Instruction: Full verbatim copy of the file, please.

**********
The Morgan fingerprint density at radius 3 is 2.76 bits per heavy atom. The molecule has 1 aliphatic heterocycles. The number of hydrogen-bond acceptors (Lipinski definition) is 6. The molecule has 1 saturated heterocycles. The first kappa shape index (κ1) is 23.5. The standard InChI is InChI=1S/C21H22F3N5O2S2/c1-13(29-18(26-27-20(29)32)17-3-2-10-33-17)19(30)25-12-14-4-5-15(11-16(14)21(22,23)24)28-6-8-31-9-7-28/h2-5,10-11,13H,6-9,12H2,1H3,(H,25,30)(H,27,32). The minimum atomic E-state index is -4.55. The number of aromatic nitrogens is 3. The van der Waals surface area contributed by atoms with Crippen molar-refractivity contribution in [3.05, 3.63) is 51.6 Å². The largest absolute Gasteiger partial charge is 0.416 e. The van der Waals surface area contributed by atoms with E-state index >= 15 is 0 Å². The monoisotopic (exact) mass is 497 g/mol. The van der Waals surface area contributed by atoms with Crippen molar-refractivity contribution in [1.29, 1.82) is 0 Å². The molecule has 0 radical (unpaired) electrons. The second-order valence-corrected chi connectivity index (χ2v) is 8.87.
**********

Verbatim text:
The Morgan fingerprint density at radius 3 is 2.76 bits per heavy atom. The molecule has 1 aliphatic heterocycles. The number of hydrogen-bond acceptors (Lipinski definition) is 6. The molecule has 1 saturated heterocycles. The first kappa shape index (κ1) is 23.5. The standard InChI is InChI=1S/C21H22F3N5O2S2/c1-13(29-18(26-27-20(29)32)17-3-2-10-33-17)19(30)25-12-14-4-5-15(11-16(14)21(22,23)24)28-6-8-31-9-7-28/h2-5,10-11,13H,6-9,12H2,1H3,(H,25,30)(H,27,32). The minimum atomic E-state index is -4.55. The number of aromatic nitrogens is 3. The van der Waals surface area contributed by atoms with Crippen molar-refractivity contribution in [3.05, 3.63) is 51.6 Å². The largest absolute Gasteiger partial charge is 0.416 e. The van der Waals surface area contributed by atoms with E-state index >= 15 is 0 Å². The monoisotopic (exact) mass is 497 g/mol. The van der Waals surface area contributed by atoms with Crippen molar-refractivity contribution in [1.29, 1.82) is 0 Å². The molecule has 0 radical (unpaired) electrons. The second-order valence-corrected chi connectivity index (χ2v) is 8.87.